Thu, 03/17/2011 - 08:08 | Link to Comment Freewheelin Franklin
Freewheelin Franklin's picture

The resilience of those living in the Japanese capital has been beyond admirable.

 

Admirable, indeed. If that had happened in the US, there would be widespread looting. NY blackout, LA Riots, Hurricane Katrina, etc. The US has a long history of looting.

Thu, 03/17/2011 - 09:08 | Link to Comment ibjamming
ibjamming's picture

Yup...Japan doesn't have the ni@@er problem we have...

Thu, 03/17/2011 - 11:14 | Link to Comment Creed
Creed's picture

lol, now that's fucking racist

 

factual...but the purposeful use of inflammatory words is racist

 

 

 

Thu, 03/17/2011 - 08:11 | Link to Comment snowball777
snowball777's picture

Flight to Safety: Radioactive Edition

Thu, 03/17/2011 - 08:19 | Link to Comment Eddie Stobart
Eddie Stobart's picture

I have relatives in Tokyo and they are not panicking. On the contrary there is an atmosphere of relative tranquility. A lot of people staying at home because they have been told to by their employers because of the power outages. And there is queuing at many stores. But queues are quite common in Tokyo - there are 12 million people there.

Stories of danger, crisis and panic make for good news copy. And in the way CNBC spins bad economic news into good CNN spins a set of unfortunate circumstances into armageddon. (What is the criterion for deciding whether a story is true or not? Whether it makes the world seem like more of a shit place to be.)

You predict Tokyo will be a ghost town. Nonsense.

Thu, 03/17/2011 - 08:32 | Link to Comment snowball777
snowball777's picture

If the residents of Tokyo had any sense, they'd already be on the far side of the island; pray towards heaven...row towards shore.

Thu, 03/17/2011 - 09:00 | Link to Comment Eddie Stobart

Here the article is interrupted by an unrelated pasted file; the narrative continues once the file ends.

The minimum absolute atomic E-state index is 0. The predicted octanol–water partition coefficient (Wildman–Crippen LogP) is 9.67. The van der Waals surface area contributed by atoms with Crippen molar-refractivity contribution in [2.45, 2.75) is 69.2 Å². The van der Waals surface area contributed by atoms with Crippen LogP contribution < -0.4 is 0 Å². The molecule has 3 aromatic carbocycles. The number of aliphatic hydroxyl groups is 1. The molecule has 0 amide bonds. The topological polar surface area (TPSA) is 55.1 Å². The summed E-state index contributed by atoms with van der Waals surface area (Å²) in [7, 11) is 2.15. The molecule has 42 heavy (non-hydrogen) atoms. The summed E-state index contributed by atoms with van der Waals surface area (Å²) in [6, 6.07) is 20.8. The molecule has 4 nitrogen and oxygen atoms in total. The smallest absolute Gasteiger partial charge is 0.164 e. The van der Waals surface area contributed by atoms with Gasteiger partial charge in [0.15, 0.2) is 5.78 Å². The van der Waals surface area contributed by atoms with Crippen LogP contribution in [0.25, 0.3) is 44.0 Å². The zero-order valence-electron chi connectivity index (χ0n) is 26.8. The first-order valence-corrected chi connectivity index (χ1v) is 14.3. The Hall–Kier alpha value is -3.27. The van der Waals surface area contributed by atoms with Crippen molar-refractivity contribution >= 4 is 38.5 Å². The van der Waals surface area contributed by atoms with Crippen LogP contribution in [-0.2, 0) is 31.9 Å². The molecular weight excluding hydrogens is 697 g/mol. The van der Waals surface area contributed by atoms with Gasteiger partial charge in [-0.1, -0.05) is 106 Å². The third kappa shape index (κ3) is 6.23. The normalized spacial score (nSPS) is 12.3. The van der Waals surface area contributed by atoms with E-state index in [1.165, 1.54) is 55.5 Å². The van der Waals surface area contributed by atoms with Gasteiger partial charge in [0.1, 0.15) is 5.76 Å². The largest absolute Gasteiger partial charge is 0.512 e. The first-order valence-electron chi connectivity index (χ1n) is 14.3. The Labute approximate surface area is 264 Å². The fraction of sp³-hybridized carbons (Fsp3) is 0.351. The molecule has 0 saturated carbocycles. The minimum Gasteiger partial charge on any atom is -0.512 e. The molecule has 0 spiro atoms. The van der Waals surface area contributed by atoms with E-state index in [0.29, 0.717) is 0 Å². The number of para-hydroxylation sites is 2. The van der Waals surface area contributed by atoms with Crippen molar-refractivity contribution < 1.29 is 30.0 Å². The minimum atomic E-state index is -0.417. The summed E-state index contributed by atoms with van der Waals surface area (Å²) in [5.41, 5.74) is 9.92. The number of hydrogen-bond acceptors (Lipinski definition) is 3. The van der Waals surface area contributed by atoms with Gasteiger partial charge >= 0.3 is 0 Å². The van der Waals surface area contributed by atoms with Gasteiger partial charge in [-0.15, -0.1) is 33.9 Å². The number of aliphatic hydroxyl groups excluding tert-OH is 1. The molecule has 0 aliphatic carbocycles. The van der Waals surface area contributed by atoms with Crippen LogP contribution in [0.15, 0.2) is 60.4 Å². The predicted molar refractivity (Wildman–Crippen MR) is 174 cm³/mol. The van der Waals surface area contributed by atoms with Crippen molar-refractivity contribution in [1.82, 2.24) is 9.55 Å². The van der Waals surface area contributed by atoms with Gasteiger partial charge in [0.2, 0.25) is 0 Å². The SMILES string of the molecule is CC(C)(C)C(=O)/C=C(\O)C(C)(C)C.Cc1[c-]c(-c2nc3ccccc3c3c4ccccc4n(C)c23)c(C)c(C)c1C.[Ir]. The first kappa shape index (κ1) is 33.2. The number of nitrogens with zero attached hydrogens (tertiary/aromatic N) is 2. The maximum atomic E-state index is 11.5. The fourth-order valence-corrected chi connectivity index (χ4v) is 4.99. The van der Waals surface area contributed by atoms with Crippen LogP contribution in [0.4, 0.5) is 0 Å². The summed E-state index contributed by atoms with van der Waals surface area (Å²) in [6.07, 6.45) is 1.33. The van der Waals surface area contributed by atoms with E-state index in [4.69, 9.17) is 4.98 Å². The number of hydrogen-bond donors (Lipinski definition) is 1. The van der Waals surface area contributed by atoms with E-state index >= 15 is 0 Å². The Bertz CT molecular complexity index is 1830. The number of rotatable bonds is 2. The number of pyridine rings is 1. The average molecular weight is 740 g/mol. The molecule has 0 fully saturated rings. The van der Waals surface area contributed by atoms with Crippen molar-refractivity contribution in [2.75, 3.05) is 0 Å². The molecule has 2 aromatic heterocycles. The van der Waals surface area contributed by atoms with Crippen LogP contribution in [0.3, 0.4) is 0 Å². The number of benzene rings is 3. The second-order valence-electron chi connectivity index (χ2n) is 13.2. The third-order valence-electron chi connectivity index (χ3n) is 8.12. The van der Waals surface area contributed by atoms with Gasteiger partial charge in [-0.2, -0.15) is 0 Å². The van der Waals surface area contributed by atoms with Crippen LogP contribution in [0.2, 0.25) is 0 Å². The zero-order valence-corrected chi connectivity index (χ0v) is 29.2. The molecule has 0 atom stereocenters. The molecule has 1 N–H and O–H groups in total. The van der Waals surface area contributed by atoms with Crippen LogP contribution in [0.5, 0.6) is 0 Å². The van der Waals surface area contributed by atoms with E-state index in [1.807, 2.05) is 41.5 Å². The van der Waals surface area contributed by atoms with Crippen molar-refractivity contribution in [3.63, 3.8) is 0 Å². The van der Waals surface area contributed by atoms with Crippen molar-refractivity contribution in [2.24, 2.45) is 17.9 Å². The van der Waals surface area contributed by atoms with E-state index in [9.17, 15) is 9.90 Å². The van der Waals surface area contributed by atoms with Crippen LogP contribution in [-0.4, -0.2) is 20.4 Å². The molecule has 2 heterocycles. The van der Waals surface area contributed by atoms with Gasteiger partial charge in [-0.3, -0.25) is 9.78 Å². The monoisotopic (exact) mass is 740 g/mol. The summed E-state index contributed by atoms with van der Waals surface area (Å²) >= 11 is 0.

Eddie Stobart's picture

But that would be a knee-jerk reaction borne of ignorance and fear.

Tokyo is 150 miles away from Fukushima. And, in even the worst case there will be a permanent 50 mile exclusion zone around the reactors.

I'm sure they will have plenty of opportunity to abandon the city if something really bad happens.

Thu, 03/17/2011 - 11:17 | Link to Comment Creed
Creed's picture

Eddie, your anecdotal evidence is interesting, but statistically irrelevant.

As far as worst case goes, you have no idea what you're talking about.

I posted a NY Times article here the other day with a 1997 study that showed worst case with these types of reactors makes Tokyo a dead zone.

Your friends should go on vacation to your house for a while, just to be on the safe side.

Thu, 03/17/2011 - 12:13 | Link to Comment Eddie Stobart
Eddie Stobart's picture

I meant "worst case" as in it is not considered rated as bad as Chernobyl so a similar exclusion zone will do. Not "worst case" as in everone abandons the reactors, lets them disintegrate and watches the fireworks from a safe distance.

They are welcome but they don't get CNN or any other US news media so they are content to stay where they are.

Thu, 03/17/2011 - 08:53 | Link to Comment tmosley
tmosley's picture

If it's so normal, why are the shelves empty?  Why are the banks evacuating their employees?  Why have all the executives in the country fled for Hong Kong?

Your normalcy bias is among the worst I have ever seen.

Thu, 03/17/2011 - 09:42 | Link to Comment Eddie Stobart
Eddie Stobart's picture

The shelves are not empty. Work it out. Why would people queue for an empty shelf?

"All the executives." Every single one? Well go ahead and name one.

Having spoken to my relatives (actually my wife's relatives) and friends who live there I'm only passing on the information I have. If being in direct contact with people who are experiencing the situation first hand skews my sense of perspective then, ok ... yes I'm biased. Besides I'm not saying everything is normal, (they have just experienced a massive earthquake) I'm just saying it isn't panic.

Thu, 03/17/2011 - 11:02 | Link to Comment VinniPukh
VinniPukh's picture

"Why would people queue for an empty shelf?"

off-topic but I'm compelled to point out that's exactly what your average Muscovite did through '92 - ie: during hyperinflation. The theory being that if there's a queue, join it, thus securing your place in line, & then work out what it is you're waiting for. Anything being better than nothing, you will eventually decide what it is is worth the wait. Even the shelf.

Thu, 03/17/2011 - 10:30 | Link to Comment TheDriver
TheDriver's picture

And I have an American friend in Tokyo. He, his Japanese wife, and child are on a flight to the US as I type because people near him were panicking, food stores were low, and power outages were common. As you said, there are 12 million people there -- 35 million in the prefecture. There are many, many perspectives. Your friend's is one, a reporter's is one, my friend's is yet another. It may not be a ghost town but it is most certainly not business as usual. People are leaving.